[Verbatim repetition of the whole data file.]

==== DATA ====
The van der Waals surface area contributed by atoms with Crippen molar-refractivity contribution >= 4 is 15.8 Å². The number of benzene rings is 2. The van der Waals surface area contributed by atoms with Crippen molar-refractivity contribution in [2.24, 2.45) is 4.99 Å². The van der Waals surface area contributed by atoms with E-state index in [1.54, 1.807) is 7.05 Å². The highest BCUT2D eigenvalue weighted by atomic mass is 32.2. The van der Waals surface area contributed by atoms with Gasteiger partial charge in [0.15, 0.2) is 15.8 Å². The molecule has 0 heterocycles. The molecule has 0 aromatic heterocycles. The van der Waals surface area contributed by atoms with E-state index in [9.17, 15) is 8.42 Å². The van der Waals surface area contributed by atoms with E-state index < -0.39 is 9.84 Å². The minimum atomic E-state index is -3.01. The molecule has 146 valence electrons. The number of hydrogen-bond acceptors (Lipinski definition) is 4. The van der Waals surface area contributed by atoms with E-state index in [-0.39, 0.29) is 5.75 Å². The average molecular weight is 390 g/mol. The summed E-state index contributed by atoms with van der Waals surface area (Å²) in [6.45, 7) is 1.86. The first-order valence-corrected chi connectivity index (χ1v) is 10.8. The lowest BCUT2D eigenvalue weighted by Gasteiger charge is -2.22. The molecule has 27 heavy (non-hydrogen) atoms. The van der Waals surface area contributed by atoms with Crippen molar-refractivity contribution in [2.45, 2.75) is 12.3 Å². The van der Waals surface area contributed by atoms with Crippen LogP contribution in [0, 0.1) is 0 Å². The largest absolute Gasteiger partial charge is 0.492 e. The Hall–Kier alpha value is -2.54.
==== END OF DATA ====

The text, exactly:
The van der Waals surface area contributed by atoms with Crippen molar-refractivity contribution >= 4 is 15.8 Å². The number of benzene rings is 2. The van der Waals surface area contributed by atoms with Crippen molar-refractivity contribution in [2.24, 2.45) is 4.99 Å². The van der Waals surface area contributed by atoms with E-state index in [1.54, 1.807) is 7.05 Å². The highest BCUT2D eigenvalue weighted by atomic mass is 32.2. The van der Waals surface area contributed by atoms with Gasteiger partial charge in [0.15, 0.2) is 15.8 Å². The molecule has 0 heterocycles. The molecule has 0 aromatic heterocycles. The van der Waals surface area contributed by atoms with E-state index in [9.17, 15) is 8.42 Å². The van der Waals surface area contributed by atoms with E-state index < -0.39 is 9.84 Å². The minimum atomic E-state index is -3.01. The molecule has 146 valence electrons. The number of hydrogen-bond acceptors (Lipinski definition) is 4. The van der Waals surface area contributed by atoms with E-state index in [-0.39, 0.29) is 5.75 Å². The average molecular weight is 390 g/mol. The summed E-state index contributed by atoms with van der Waals surface area (Å²) in [6.45, 7) is 1.86. The first-order valence-corrected chi connectivity index (χ1v) is 10.8. The lowest BCUT2D eigenvalue weighted by Gasteiger charge is -2.22. The molecule has 27 heavy (non-hydrogen) atoms. The van der Waals surface area contributed by atoms with Crippen molar-refractivity contribution in [2.45, 2.75) is 12.3 Å². The van der Waals surface area contributed by atoms with Crippen LogP contribution in [0, 0.1) is 0 Å². The largest absolute Gasteiger partial charge is 0.492 e. The Hall–Kier alpha value is -2.54.